BANGOR, Maine — With white trim and peaked roof points, the house on 155 Warren Street in Bangor looks just like any other home on the block. What's different, though, is the work going on inside.

The Fresh Start Sober Living House program purchased the building this fall, and members began moving in late last week. This is the third house that Fresh Start owns, after it kicked off its mission only a year ago.

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The sober houses are designed to help men newly out of prison try to break the cycle of addiction. For a lot of people with no place to go, that can be difficult, because returning to the same social environments often leads to relapsing.

"Men coming out of jail or prison sometimes have nothing. Literally, they have nothing," James Rickrode, Vice President of Fresh Start, explained to NEWS CENTER Maine. "They have a handful of paperwork that they're released with."

It's a dilemma Rickrode understands personally, having started using alcohol when he was 15 years old and then drugs by his early twenties. Following a jail sentence, Rickrode says he knew he had to change something about his lifestyle -- which is how he became involved with Fresh Start.

"For a long time, I guess I took from the community, and this is an opportunity for me to give something back."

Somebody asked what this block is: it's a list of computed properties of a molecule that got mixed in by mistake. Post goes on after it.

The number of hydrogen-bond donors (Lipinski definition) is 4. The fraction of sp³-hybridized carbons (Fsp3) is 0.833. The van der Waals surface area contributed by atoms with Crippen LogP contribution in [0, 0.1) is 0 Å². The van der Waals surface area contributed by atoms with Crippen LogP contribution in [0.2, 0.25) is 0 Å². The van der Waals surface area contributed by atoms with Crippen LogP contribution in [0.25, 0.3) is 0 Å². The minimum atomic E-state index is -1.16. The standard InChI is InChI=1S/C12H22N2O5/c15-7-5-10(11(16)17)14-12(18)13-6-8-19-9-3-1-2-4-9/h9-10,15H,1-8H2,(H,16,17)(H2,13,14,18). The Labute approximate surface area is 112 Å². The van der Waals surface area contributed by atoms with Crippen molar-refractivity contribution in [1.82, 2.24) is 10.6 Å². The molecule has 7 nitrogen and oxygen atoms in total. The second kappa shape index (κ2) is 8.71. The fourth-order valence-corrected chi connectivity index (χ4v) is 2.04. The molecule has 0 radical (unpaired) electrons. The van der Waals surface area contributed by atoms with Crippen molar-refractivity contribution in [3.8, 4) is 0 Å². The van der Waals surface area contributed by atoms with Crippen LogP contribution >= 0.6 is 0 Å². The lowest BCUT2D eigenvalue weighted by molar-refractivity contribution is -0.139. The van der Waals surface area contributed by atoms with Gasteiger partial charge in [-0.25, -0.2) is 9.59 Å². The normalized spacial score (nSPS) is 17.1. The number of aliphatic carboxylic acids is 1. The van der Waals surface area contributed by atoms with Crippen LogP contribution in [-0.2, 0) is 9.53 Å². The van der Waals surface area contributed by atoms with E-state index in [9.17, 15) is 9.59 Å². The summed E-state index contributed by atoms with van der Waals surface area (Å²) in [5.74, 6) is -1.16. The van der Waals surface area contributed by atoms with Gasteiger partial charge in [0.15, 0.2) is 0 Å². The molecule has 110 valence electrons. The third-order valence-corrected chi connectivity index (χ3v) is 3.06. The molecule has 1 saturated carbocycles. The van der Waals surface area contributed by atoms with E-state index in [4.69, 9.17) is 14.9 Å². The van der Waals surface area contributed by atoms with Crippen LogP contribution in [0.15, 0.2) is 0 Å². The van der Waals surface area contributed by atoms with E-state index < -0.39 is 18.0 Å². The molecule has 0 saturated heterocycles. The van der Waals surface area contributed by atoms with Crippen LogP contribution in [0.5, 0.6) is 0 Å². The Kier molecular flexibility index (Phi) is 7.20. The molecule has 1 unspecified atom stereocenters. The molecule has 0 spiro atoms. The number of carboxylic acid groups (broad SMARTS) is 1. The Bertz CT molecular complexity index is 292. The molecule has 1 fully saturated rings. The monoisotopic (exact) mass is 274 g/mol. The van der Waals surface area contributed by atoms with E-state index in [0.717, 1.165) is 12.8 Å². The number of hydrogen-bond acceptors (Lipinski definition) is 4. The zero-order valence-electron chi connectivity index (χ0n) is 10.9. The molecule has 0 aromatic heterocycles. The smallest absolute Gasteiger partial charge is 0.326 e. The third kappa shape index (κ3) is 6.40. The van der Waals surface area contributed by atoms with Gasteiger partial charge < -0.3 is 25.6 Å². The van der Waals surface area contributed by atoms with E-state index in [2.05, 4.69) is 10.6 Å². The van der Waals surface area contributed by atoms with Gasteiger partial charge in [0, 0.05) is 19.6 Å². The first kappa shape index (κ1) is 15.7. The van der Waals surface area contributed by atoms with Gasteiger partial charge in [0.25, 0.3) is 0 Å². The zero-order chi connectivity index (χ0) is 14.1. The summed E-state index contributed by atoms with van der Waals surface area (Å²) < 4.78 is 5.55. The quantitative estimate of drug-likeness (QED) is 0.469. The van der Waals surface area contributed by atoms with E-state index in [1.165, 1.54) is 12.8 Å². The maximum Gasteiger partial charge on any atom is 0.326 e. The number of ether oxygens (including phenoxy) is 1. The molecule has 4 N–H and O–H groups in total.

It was that same kind of opportunity for Fresh Start's president, Scott Pardy. He bought the first house last year on Ohio Street in Bangor with some of his retirement money, motivated to do so after spending years working in the prison system and seeing the amount of recidivism. He, too, is a former addict.

"(It was) more heartbreaking than anything to see this keep going on and on. You know, you hear talk about things being done, and nothing gets done," Pardy said. "So I took some of my retirement money and bought a house over on Ohio Street."

After that purchase, Pardy realized he was going to need a lot more than just seven beds for men.

"I did not foresee the demand, as huge as it is."

The demand led Pardy two purchase two more houses -- one over the summer in Brewer and this third one on Warren Street. He says he hopes to continue to expand the program, granted the needed finances -- because the community environment helps these men heal.

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Kevin Russell is one of those men, out of prison for about a month now and looking to change his life to mend his relationship with his daughters.

"They've all but given up on me. I'm working towards that now to show them that I can be a, you know, productive person in society."

Thanks to Fresh Start, it's a journey he doesn't have to undertake alone -- and Russell says that's helpful, because it reminds him that there are alternatives to repeating the same mistakes. 

"We do a lot together. We go to meetings. We sit down and have meals together. We pray together," Jason McKenney, house manager of the facility on Warren Street, said.

It's a bond that personally helped McKenney reclaim his family relationships and make the journey back to school at the age of 46 to study welding at Eastern Maine Community College.

"Things can change, you know? You can get your relationships back. You can get a job (and) keep a job," McKenney told NEWS CENTER Maine. "Maybe we can set a good example, and they'll see that, and they'll want it, too."

To learn more about the Fresh Start Sober Living House program, visit its Facebook page here